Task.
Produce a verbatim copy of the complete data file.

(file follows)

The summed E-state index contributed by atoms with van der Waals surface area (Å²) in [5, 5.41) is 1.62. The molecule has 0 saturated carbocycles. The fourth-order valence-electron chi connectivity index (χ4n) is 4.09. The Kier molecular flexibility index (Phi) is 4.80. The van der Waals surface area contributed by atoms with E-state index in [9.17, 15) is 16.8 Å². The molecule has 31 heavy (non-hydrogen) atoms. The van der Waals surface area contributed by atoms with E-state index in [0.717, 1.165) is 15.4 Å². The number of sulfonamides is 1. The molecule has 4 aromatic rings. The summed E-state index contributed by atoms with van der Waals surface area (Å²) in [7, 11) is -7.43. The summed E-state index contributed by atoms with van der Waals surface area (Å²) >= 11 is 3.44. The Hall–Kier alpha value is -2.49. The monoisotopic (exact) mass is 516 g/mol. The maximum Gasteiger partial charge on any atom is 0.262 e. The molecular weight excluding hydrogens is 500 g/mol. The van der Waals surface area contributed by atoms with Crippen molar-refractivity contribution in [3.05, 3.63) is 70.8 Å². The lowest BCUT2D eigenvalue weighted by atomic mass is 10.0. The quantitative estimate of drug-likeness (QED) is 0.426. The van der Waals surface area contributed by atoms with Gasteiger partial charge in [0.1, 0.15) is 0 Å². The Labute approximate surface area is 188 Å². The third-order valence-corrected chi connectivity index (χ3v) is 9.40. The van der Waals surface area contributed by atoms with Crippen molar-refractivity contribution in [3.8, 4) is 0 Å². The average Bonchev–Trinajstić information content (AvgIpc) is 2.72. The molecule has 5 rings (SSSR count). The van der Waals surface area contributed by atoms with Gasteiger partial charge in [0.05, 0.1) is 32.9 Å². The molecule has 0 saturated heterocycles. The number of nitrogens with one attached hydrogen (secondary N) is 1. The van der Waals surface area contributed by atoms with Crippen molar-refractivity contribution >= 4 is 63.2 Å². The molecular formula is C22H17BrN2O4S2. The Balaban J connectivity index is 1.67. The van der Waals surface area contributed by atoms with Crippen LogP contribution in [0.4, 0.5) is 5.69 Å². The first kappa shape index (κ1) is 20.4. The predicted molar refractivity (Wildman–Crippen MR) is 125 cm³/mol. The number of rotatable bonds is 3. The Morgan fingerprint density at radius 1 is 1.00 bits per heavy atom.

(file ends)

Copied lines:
The summed E-state index contributed by atoms with van der Waals surface area (Å²) in [5, 5.41) is 1.62. The molecule has 0 saturated carbocycles. The fourth-order valence-electron chi connectivity index (χ4n) is 4.09. The Kier molecular flexibility index (Phi) is 4.80. The van der Waals surface area contributed by atoms with E-state index in [9.17, 15) is 16.8 Å². The molecule has 31 heavy (non-hydrogen) atoms. The van der Waals surface area contributed by atoms with E-state index in [0.717, 1.165) is 15.4 Å². The number of sulfonamides is 1. The molecule has 4 aromatic rings. The summed E-state index contributed by atoms with van der Waals surface area (Å²) in [7, 11) is -7.43. The summed E-state index contributed by atoms with van der Waals surface area (Å²) >= 11 is 3.44. The Hall–Kier alpha value is -2.49. The monoisotopic (exact) mass is 516 g/mol. The maximum Gasteiger partial charge on any atom is 0.262 e. The molecular weight excluding hydrogens is 500 g/mol. The van der Waals surface area contributed by atoms with Crippen molar-refractivity contribution in [3.05, 3.63) is 70.8 Å². The lowest BCUT2D eigenvalue weighted by atomic mass is 10.0. The quantitative estimate of drug-likeness (QED) is 0.426. The van der Waals surface area contributed by atoms with Gasteiger partial charge in [0.1, 0.15) is 0 Å². The Labute approximate surface area is 188 Å². The third-order valence-corrected chi connectivity index (χ3v) is 9.40. The van der Waals surface area contributed by atoms with Crippen molar-refractivity contribution in [3.8, 4) is 0 Å². The average Bonchev–Trinajstić information content (AvgIpc) is 2.72. The molecule has 5 rings (SSSR count). The van der Waals surface area contributed by atoms with Gasteiger partial charge in [0.05, 0.1) is 32.9 Å². The molecule has 0 saturated heterocycles. The number of nitrogens with one attached hydrogen (secondary N) is 1. The van der Waals surface area contributed by atoms with Crippen molar-refractivity contribution >= 4 is 63.2 Å². The molecular formula is C22H17BrN2O4S2. The Balaban J connectivity index is 1.67. The van der Waals surface area contributed by atoms with Crippen LogP contribution in [0.4, 0.5) is 5.69 Å². The first kappa shape index (κ1) is 20.4. The predicted molar refractivity (Wildman–Crippen MR) is 125 cm³/mol. The number of rotatable bonds is 3. The Morgan fingerprint density at radius 1 is 1.00 bits per heavy atom.